The 2011 turkey season has been a tough one in my part of Indiana, fields have been consistently flooded, we have had fluctuating temperatures (20’s to 80’s), rain and wind on nearly every day my college and work schedule allow me to hunt. Needless to say, it’s been a rather uncooperative year. However, with hard hunting comes good lessons, 2011 has been exactly that. The following covers a number of lessons I have learned over the past three weeks of hunting, I’m sure some of you have already learned these lessons, but for those who haven’t, I hope you can improve your hunting based off of my experience.
1.) Here comes the rain: The Putnam county area averages 3.61 inches of rain in the month of April. This year, we received over 10 inches of rain in some areas, which was more than enough to “water the garden”. I have never run into the flooding issue before, so I went in open-minded to my new hunting scenario. This turned out to be the main lesson I learned this year. Going into season, I wasn’t too worried about the floods; I figured turkeys would simply utilize any dry spots in the fields that were still available. Unfortunately, it seemed as though the floods carried the turkeys with them, wherever that was. The first few days of season we didn’t even hear a gobble! Keep in mind this wasn’t consistent throughout the county, but rather at my few hunting locations located on the flooded creek. After a few days, the water started receding, but still, no turkeys. Only after the fields had dried up a little bit did we start to see birds coming down from the higher grounds. The lesson here is to weigh your options. It seems one would have a higher chance of finding turkeys in higher elevation fields when lower fields are soft and muddy, not to mention the roar of the creek may have impeded their hearing. Not only with flooding, but with any change in conditions- assess your spots, maybe even use some security monitoring, and try to determine which spot will give you the best opportunity for the conditions.
Lesson learned: don’t bank on one spot being perfect for every scenario.
2.) Have back-up property: Since all of my hunting grounds here at school are low lying fields, I was forced to hunt flooded fields, which as I discussed earlier isn’t very effective. Looking back, my freshman year I should have tried gaining access to more properties, to allow for some diversity and options. I found such a good spot right off the bat I assumed I was all set; my 4 years of college were to be spent in 3 fields next to a creek. Little did I know that would come back to get me this year. When scoping out property, make it your goal to get a little bit of everything, because you never know when you might need to switch it up.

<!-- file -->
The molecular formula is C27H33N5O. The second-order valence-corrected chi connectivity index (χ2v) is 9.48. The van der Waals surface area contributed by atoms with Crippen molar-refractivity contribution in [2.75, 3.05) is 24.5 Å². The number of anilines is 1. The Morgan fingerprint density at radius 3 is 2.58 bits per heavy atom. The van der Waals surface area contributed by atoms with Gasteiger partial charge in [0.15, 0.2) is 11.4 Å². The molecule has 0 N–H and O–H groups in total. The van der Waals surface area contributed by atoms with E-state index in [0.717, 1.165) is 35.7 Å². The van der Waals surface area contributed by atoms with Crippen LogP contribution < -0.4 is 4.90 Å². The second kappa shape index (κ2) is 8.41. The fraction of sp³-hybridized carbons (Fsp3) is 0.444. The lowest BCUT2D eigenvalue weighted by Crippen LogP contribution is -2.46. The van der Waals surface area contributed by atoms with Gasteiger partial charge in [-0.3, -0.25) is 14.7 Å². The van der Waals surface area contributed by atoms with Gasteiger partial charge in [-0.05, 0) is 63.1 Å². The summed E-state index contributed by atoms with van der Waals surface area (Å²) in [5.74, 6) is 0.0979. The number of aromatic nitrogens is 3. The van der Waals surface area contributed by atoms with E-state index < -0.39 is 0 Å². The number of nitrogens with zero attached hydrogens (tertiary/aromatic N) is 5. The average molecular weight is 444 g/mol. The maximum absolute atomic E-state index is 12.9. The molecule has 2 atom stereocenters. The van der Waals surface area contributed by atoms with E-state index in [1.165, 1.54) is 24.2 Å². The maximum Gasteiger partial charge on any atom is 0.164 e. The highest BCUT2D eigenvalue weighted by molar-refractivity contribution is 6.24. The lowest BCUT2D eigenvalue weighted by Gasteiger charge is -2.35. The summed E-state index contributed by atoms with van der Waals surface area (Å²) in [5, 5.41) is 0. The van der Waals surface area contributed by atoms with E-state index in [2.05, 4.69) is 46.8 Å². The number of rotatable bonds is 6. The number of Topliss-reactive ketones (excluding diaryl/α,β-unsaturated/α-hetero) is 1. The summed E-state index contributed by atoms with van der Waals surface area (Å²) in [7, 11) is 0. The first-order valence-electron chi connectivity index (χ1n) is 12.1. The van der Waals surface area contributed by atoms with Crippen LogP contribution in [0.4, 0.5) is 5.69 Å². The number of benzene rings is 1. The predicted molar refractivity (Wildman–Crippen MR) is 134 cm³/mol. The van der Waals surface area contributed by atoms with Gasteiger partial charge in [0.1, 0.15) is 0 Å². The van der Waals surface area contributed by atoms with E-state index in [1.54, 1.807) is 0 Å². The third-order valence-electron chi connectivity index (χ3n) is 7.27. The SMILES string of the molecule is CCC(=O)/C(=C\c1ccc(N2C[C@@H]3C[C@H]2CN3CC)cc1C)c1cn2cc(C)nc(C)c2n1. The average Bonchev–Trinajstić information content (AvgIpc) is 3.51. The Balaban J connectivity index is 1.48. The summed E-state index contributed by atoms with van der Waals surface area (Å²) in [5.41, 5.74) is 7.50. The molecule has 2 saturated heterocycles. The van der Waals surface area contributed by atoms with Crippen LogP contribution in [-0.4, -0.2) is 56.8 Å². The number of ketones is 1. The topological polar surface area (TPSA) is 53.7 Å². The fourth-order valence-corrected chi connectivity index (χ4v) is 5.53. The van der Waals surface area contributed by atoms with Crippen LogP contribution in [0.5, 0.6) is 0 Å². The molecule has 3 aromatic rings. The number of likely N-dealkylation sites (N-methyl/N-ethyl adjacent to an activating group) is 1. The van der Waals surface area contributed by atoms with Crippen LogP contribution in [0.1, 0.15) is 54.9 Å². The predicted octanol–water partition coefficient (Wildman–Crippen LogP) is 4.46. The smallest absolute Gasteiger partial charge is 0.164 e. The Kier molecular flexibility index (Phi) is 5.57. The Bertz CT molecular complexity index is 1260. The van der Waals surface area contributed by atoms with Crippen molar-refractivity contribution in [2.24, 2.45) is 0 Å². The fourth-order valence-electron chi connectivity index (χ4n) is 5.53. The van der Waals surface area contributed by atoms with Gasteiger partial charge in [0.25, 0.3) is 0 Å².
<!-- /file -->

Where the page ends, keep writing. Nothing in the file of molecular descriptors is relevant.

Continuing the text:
Lesson learned: tie down more spots than you need.
3.) Utilize Ridges: This year the mature toms seemed to stick to the hilltops in my area, simply working high-rise strutting zones. It was difficult to call them down off their “thrones”, so instead of trying the fields I started out on the ridge tops, above the birds and waited. I let out a few soft tree yelps before light, but my main tactic was to wait in an area that I knew a tom might use as his strut zone. It also was easier to call birds uphill than down, if at all possible, get above the gobbler and see if you can pull him up that hill into his strut zone, otherwise known as his comfort zone.
Lesson learned: Attack the throne!
4.) Be Aggressive: When I realized how fragile the birds had become this year, I felt as though I had to change my calling strategies from last year. I became a timid caller; simply letting the Toms know “hey, I’m over here”. This is an effective method and many will argue that playing it safe is the way to go. However, sometimes you have to get up in his kitchen and get aggressive. Phillip Vanderpool of Hunter’s Specialties suggests really talking to them in the early morning. “If you think a bird is by himself, its fine to simply let him know where you are, give him a few soft tree yelps while on the roost. However, if there’s any indication that he’s with hens, get aggressive with your calls. What’s to loose? You need to give him a reason to walk your way, but if your timid about it the hens he’s with will most likely take him the other way, running from any possible competition”.
The last and possibly most important thing I learned this year came from my mentor Phillip Vanderpool. “The only predictable thing about turkeys is that they are unpredictable“. This has pretty much summed up my season, with only one kill on film this year, I’ve accepted that this is a year of growth in experience instead of harvest. In the end, isn’t that what hunting is about? Better understanding the woods and the animals that call it home? For me, getting off the concrete jungle of campus and into the woods is a win, and I won’t complain about this tough year anymore than I have to. Remember, keep your kids in the woods, and teach them the HuntingLife!